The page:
2017 was a terrible year for Blue Apron (APRN), Snap Inc. (SNAP -2.31%), and Pandora (P). Blue Apron and Snap went public, but abysmal results from both companies sank their stocks. Shares of Pandora tumbled as well, with rapidly rising losses raising questions about its strategy.

All three companies have big problems, and I doubt they'll be solved in 2018. Here's why I'm not touching these stocks.

A do not enter sign.

Image source: Getty Images.

Blue Apron

Meal-kit delivery service Blue Apron has only been a public company since last June. But already, the struggling grocery upstart has gone through a round of layoffs and replaced its CEO. The stock tumbled 60% in 2017, driven lower by miserable results. Blue Apron's customer base is shrinking despite heavy marketing spending, and the bottom line is diving deeper and deeper into the red.

While the steep drop in the stock price may lure some investors hoping for a rebound, it's best to stay far away. Blue Apron's business model, shipping overpriced groceries to its customers, is fundamentally flawed. With each serving priced at $9-$10, comparable to a meal at a fast-casual restaurant, there's no value proposition whatsoever. And with much of the prep work and all of the cooking left to the customer, Blue Apron offers little in the way of convenience.

Blue Apron spent 16.3% of its revenue during the third quarter on marketing. That spending led to a loss of nearly 100,000 customers and more than 400 thousand fewer orders compared to the second quarter. Blue Apron simply doesn't work as a mass-market service. Without a major shift in strategy, this company won't survive.

Could Blue Apron find a path forward, perhaps by focusing on offering a high-end service and giving up on spending heavily to acquire new customers? Sure. But betting that a company with a broken business model will fix itself isn't a game I want to play.

Snap Inc.

Snap Inc., the company behind the popular Snapchat app, also had a lousy IPO in 2017. Growth is slowing, losses are becoming comically large, cash is moving out the door at a breakneck pace, and the user base is starting to stagnate. Snap was forced to redesign the Snapchat app late last year in an effort to make it easier to use, which could make it even harder for the company to successfully monetize the service.

Here are some numbers to chew on, all from Snap's third-quarter report. Net loss grew to $443 million, up from $124 million in the prior-year period. That change was "not meaningful," according to Snap. Free cash flow was a loss of $220 million, and the daily active user base grew by just 3% compared to the second quarter. The company also wrote off $39.9 million of Spectacles inventory.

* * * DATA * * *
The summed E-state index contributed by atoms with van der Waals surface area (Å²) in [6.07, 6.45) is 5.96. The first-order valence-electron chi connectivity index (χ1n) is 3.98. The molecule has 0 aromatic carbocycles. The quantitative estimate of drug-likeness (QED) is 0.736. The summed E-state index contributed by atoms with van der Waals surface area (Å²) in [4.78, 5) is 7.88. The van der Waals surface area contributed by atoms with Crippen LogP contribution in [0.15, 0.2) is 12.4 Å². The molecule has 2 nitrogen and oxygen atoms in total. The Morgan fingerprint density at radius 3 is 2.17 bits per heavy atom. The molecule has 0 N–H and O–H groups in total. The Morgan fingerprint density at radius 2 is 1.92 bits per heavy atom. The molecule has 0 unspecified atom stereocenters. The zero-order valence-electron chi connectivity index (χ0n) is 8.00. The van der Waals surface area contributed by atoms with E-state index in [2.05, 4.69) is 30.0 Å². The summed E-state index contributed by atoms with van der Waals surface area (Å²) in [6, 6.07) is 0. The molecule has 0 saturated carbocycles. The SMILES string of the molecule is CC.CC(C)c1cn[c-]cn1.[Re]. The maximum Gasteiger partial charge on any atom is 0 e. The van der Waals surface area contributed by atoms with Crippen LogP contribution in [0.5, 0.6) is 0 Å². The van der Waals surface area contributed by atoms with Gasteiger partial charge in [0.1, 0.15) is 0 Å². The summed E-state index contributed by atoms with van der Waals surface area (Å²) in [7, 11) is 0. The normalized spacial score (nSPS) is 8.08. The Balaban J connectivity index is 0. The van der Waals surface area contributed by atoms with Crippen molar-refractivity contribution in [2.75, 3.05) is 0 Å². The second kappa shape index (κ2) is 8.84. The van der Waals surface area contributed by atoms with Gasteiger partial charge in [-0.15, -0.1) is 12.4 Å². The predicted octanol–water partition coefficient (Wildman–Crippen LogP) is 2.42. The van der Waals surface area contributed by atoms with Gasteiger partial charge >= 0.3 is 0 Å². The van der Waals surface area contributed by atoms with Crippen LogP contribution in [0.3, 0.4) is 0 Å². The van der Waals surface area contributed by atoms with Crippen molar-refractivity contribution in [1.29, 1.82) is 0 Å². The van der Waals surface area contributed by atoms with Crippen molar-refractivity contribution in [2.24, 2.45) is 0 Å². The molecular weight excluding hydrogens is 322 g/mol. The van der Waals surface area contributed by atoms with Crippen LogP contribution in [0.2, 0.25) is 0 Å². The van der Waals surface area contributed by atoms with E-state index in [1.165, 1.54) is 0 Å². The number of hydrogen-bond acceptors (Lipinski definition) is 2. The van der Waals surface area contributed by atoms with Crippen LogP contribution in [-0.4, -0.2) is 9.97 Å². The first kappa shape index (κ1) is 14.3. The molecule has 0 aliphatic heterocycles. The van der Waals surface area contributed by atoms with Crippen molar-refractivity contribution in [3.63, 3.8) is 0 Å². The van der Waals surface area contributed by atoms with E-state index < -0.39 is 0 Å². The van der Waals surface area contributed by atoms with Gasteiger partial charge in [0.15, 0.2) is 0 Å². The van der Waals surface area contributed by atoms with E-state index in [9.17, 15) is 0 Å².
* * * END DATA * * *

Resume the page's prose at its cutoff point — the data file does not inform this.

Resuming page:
Somehow, after all of this, Snap is valued at around $18 billion. That's 25 times trailing-12-month revenue. Each daily active user is valued at $117, despite producing just $1.17 in revenue during the third quarter. Snap stock could easily tumble 50% or more in 2018 and beyond. It's best to keep your distance.


Music streaming company Pandora was founded in 2000. It's been a public company since 2011. It has yet to figure out how to make its business work in that time. The company has never turned a profit, and its losses have been exploding in recent years. Over the past 12 months, the company lost $564 million on $1.46 billion of revenue.

During the third quarter of 2017, advertising revenue was basically flat compared to the prior-year period. Listener hours dropped by 4.6% year over year. The company's subscription offerings did well, growing revenue by 50% and total subscribers by 29%. But despite this mix shift toward subscriptions, Pandora's content acquisition costs rose as a percentage of revenue.

About 53.9% of Pandora's third-quarter revenue went to content acquisition, up from 49.5% during the prior-year period. The only way to fix this problem is to better monetize its users. The subscription push, at least so far, is not accomplishing that.

Pandora stock crashed 63% in 2017, and it's down 87% since peaking in early 2014. With no sign that things are going to get better anytime soon, or ever, I see no reason to bet on the company.